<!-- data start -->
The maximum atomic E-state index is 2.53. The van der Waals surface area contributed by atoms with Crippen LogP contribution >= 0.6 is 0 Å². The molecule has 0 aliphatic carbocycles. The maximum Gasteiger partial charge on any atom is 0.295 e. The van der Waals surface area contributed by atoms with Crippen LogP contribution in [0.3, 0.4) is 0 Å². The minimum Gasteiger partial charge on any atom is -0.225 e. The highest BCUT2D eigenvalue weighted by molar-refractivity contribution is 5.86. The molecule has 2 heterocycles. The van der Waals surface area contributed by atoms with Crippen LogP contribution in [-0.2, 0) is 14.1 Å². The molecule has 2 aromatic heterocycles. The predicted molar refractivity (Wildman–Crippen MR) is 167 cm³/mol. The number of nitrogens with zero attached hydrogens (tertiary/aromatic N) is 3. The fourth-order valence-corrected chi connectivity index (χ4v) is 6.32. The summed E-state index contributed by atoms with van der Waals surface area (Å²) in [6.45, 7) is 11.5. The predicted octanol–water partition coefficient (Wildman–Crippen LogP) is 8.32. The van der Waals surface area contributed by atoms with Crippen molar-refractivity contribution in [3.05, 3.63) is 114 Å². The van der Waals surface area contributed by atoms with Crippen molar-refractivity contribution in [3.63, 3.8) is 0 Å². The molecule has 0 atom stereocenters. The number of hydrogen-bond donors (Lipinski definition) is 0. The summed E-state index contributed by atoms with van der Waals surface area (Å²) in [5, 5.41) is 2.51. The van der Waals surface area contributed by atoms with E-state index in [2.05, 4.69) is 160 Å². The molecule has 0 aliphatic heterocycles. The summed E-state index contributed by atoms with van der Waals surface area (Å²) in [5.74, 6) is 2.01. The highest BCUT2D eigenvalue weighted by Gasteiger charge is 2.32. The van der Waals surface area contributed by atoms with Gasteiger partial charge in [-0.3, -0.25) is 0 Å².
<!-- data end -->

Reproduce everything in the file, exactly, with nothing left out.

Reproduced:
The maximum atomic E-state index is 2.53. The van der Waals surface area contributed by atoms with Crippen LogP contribution >= 0.6 is 0 Å². The molecule has 0 aliphatic carbocycles. The maximum Gasteiger partial charge on any atom is 0.295 e. The van der Waals surface area contributed by atoms with Crippen LogP contribution in [0.3, 0.4) is 0 Å². The minimum Gasteiger partial charge on any atom is -0.225 e. The highest BCUT2D eigenvalue weighted by molar-refractivity contribution is 5.86. The molecule has 2 heterocycles. The van der Waals surface area contributed by atoms with Crippen LogP contribution in [-0.2, 0) is 14.1 Å². The molecule has 2 aromatic heterocycles. The predicted molar refractivity (Wildman–Crippen MR) is 167 cm³/mol. The number of nitrogens with zero attached hydrogens (tertiary/aromatic N) is 3. The fourth-order valence-corrected chi connectivity index (χ4v) is 6.32. The summed E-state index contributed by atoms with van der Waals surface area (Å²) in [6.45, 7) is 11.5. The predicted octanol–water partition coefficient (Wildman–Crippen LogP) is 8.32. The van der Waals surface area contributed by atoms with Crippen molar-refractivity contribution in [3.05, 3.63) is 114 Å². The van der Waals surface area contributed by atoms with Crippen molar-refractivity contribution in [3.63, 3.8) is 0 Å². The molecule has 0 atom stereocenters. The number of hydrogen-bond donors (Lipinski definition) is 0. The summed E-state index contributed by atoms with van der Waals surface area (Å²) in [5, 5.41) is 2.51. The van der Waals surface area contributed by atoms with E-state index in [2.05, 4.69) is 160 Å². The molecule has 0 aliphatic heterocycles. The summed E-state index contributed by atoms with van der Waals surface area (Å²) in [5.74, 6) is 2.01. The highest BCUT2D eigenvalue weighted by Gasteiger charge is 2.32. The van der Waals surface area contributed by atoms with Gasteiger partial charge in [-0.3, -0.25) is 0 Å².